Pubdate: Wed, 18 Mar 2009
Source: Post-Bulletin (Rochester, MN)
Copyright: 2009 Post-Bulletin Company, LLC
Author: Joel Brinkley
Note: Joel Brinkley is a former Pulitzer Prize-winning foreign 
correspondent for The New York Times and now a professor of 
journalism at Stanford University.


President Obama says he is determined to cut the federal deficit in 
half, so I have an idea that will start saving millions of dollars 
right now: Shut down Plan Colombia. To date it has wasted about $6 billion.

Over the last few weeks, senior Colombian officials have been 
flooding Washington, lobbying everyone they can find to renew federal 
funding for this ridiculous enterprise. I had a chat with one of 
them, Vice President Francisco Santos. "So far," he told me, "we have 
not heard of any changes to Plan Colombia." That's too bad.

The program began in 1999, under President Clinton, and it seemed to 
make sense at the time. The United States deployed a small air force 
in Colombia, 82 aircraft, and began spraying coca plants with a 
non-toxic herbicide, while also helping Colombia fight insurgents and 
shut down processing plants that use coca leaves to produce cocaine. 
Back then, Colombian traffickers had 463,322 acres of coca-plant 
cultivation. From that, they produced 90 percent of the world's cocaine.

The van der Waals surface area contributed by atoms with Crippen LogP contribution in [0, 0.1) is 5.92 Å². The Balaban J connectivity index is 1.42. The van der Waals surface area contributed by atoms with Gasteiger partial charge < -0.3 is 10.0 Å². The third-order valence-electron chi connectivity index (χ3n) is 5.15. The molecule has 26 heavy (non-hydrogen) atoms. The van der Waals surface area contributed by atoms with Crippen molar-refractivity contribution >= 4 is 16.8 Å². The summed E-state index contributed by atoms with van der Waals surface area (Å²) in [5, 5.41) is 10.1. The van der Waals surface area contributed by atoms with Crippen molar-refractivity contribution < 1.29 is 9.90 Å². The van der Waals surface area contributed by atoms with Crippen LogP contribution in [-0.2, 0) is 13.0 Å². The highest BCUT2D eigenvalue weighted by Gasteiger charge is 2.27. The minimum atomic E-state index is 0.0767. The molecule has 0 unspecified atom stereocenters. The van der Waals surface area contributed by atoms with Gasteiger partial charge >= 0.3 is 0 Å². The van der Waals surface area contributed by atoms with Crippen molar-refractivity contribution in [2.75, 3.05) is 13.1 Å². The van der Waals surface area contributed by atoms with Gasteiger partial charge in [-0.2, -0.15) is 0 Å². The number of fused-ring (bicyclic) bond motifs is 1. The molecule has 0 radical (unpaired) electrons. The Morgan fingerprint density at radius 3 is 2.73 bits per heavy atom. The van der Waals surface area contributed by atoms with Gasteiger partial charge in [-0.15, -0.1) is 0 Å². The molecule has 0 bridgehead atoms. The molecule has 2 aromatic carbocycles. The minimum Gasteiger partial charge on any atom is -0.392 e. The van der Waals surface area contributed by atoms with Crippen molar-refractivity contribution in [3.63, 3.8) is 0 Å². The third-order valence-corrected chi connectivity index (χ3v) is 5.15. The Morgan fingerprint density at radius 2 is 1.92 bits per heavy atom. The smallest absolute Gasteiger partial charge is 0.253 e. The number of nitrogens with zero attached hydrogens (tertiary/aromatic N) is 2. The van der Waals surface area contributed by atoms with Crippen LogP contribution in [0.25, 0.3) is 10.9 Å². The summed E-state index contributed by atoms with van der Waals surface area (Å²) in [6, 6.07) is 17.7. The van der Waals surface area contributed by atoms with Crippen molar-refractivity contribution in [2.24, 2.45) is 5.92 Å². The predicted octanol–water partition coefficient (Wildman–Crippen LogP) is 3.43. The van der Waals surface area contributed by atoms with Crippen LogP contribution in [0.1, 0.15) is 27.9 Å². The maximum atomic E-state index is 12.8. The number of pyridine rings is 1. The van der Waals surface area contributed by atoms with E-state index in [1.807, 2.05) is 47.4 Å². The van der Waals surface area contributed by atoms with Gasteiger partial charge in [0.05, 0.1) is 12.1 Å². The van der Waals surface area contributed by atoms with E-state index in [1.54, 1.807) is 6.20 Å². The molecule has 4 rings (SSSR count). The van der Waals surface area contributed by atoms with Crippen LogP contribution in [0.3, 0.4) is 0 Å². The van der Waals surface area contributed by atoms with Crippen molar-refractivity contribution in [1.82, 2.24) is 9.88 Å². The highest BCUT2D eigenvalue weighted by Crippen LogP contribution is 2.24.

After 10 years of eradication efforts, Colombia now has more than 
575,750 acres of coca-plant cultivation -- a 25 percent increase! The 
United Nations reports that cultivation increased by 27 percent over 
the last year, and Colombia still produces 90 percent of the world's 
cocaine. So what gives? Over the years, Plan Colombia officials have 
released perfectly believable statistics showing that they have 
eradicated many hundreds of thousands of acres. But the simple truth 
is, as spray planes kill coca plants, the traffickers simply plant 
new bushes in different parts of the country. Plan Colombia just can't keep up.

We have given these drug-enforcement teams a decade to find an 
approach that works. They have failed, probably because there is no 
way to solve this problem as long as demand for cocaine remains 
strong, and profits to be earned from producing it remain staggeringly high.

Meantime, Plan Colombia has become an expensive laughing stock. And 
while it has not achieved its goal, the effort has spawned ancillary 
violence. As traffickers are forced to move their work to different 
parts of the country, they push into provinces that have not been 
players in Colombia's narco-trafficking culture. Suddenly, relatively 
peaceful areas become violent. People die.

In Narino Province last month, insurgent traffickers massacred 
between eight and 20 indigenous people whom they had accused of being 
army informants. Narino, a quiet area just a few years ago, now is 
estimated to have almost 50,000 acres of coca plants. It is now a 
violent drug-war zone. A few days ago, authorities seized 5.7 tons of 
cocaine there.

I asked Vice President Santos about this. Even as he defended Plan 
Colombia, he could only nod as I described the violent change that 
has come to Narino.

OK, the cocaine flooding the western world is a statistical anomaly. 
In Britain over the last year, cocaine has become so readily 
available that the price fell by 2.5 percent.

Pressed, Santos acknowledged that Colombia could manage the program on its own.

Joel Brinkley is a former Pulitzer Prize-winning foreign 
correspondent for The New York Times and now a professor of 
journalism at Stanford University.
- ---
MAP posted-by: Jay Bergstrom